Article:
My brother also confuses “physical” and “bodily” throughout his post. As illustrated elsewhere on my blog, is Jesus raised physically or bodily? If physically, where is Jesus? Does he suffer cold in outer space? Aging? Hunger? Disease? Entropy? Radiation? The Lord is bodily risen beyond what we would call space, time, matter, and energy—i.e., the physical.
The Second Straw Man
The second straw man follows sharply on the first—because the resurrection is an ASC experience, therefore it didn’t really happen. In other words, my brother is telling us I am denying the resurrection. That is, I am claiming that it is a fraud, a fiction, or a delusion. This is also a dishonest portrayal of what I presented. I also claim the resurrection really happened, that it is real, and that it is the foundation of all we Christians believe.
In contrast to this straw man, what I have presented in multiple posts is that the whole cosmos exists in two basic realities. What we call “ordinary” is cultural consensus reality—we experience this aspect of the Real via pragmatic consciousness in our daily lives.
But this “ordinary” is not all there is. There is also alternate reality, the domain where God and spirits dwell, and the dead continue existing. We experience this aspect of the Real in trance states, visions, dreams, sky journeys, and other ASCs.
Neither dimension is more real than its counterpart. Both are very real. When things happen in either dimension, they really happen. Experiences in alternate reality can and do impact and influence consensus or “ordinary” reality. When people encounter departed loved ones in their dreams it is just as real as the wakened experience where the dead are no longer experienced. Both aspects or dimensions of Reality are heavily interpreted. The Real is always more.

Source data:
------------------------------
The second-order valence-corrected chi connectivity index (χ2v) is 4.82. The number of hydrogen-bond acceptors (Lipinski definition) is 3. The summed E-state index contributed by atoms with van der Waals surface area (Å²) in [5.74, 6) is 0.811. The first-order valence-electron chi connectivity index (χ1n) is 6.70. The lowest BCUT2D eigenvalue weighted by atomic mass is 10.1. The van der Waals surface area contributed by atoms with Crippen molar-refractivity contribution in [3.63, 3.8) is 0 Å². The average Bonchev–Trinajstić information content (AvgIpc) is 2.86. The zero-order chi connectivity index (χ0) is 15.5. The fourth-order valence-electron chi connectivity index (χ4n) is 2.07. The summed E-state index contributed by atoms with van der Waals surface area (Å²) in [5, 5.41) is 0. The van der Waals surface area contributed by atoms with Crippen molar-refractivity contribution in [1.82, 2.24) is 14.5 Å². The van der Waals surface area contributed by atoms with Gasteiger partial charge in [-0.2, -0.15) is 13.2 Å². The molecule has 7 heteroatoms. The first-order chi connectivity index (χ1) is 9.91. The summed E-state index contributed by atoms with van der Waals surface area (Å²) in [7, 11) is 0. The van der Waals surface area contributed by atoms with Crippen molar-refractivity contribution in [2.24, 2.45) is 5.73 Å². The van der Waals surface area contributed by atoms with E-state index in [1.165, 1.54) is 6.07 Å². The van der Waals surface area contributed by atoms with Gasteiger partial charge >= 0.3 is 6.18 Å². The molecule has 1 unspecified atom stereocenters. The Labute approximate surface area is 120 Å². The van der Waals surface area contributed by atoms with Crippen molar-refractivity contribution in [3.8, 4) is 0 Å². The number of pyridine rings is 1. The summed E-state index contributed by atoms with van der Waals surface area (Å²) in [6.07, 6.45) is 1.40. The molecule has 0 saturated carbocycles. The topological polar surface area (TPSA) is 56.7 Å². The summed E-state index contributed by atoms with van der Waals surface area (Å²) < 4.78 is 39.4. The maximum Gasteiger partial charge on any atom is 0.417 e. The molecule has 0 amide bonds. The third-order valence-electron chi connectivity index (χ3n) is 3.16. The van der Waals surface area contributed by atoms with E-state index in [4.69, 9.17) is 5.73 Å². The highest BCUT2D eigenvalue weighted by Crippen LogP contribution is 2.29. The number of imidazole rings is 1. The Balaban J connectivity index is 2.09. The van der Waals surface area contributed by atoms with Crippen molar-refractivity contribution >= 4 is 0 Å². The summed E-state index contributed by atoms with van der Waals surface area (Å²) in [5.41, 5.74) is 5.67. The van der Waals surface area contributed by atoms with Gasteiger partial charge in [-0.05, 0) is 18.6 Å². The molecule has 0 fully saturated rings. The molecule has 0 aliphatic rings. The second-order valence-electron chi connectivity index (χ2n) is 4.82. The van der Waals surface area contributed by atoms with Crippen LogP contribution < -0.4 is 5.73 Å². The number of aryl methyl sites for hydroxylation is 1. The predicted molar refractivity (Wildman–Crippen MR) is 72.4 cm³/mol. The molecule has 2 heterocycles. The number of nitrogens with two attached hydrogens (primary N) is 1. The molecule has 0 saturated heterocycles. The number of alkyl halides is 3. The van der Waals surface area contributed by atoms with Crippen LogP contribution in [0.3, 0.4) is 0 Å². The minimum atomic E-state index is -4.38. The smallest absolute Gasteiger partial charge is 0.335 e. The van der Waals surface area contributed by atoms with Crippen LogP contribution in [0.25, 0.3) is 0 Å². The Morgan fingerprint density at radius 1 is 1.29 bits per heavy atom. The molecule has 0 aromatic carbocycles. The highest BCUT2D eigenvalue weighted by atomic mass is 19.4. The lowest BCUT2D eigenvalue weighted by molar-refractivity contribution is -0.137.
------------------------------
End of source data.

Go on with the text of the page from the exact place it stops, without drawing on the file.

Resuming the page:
The Meaning of Altered State of Consciousness.
Words do not derive their meanings from lexica and dictionaries. Social systems give words their meanings. Words are multivalent. Waking consciousness is just one of 35 altered states of consciousness. If I belong to an anomalous culture (Western) that blocks the pan-human experience of ASCs, then my interpretation of these experiences would be somewhat different than the vast majority of peoples who regularly and routinely enter them. This also was explained in my numerous blog posts.
In my first post in the series, I offer a more nuanced definition of the ASC than does Merriam-Webster.
“According to Dr. John Pilch, following Bourguignon and Dr. Felicitas Goodman, an ASC is a condition whereby perceptions, sensations, cognition, and emotions change (see “Flights of the Soul, Visions, Heavenly Journeys, and Peak Experiences in the Biblical World”). But more to it, such states transform the relationship a human person has to the self, the body, their sense of identity, and the whole environment including space, time, and all other persons.”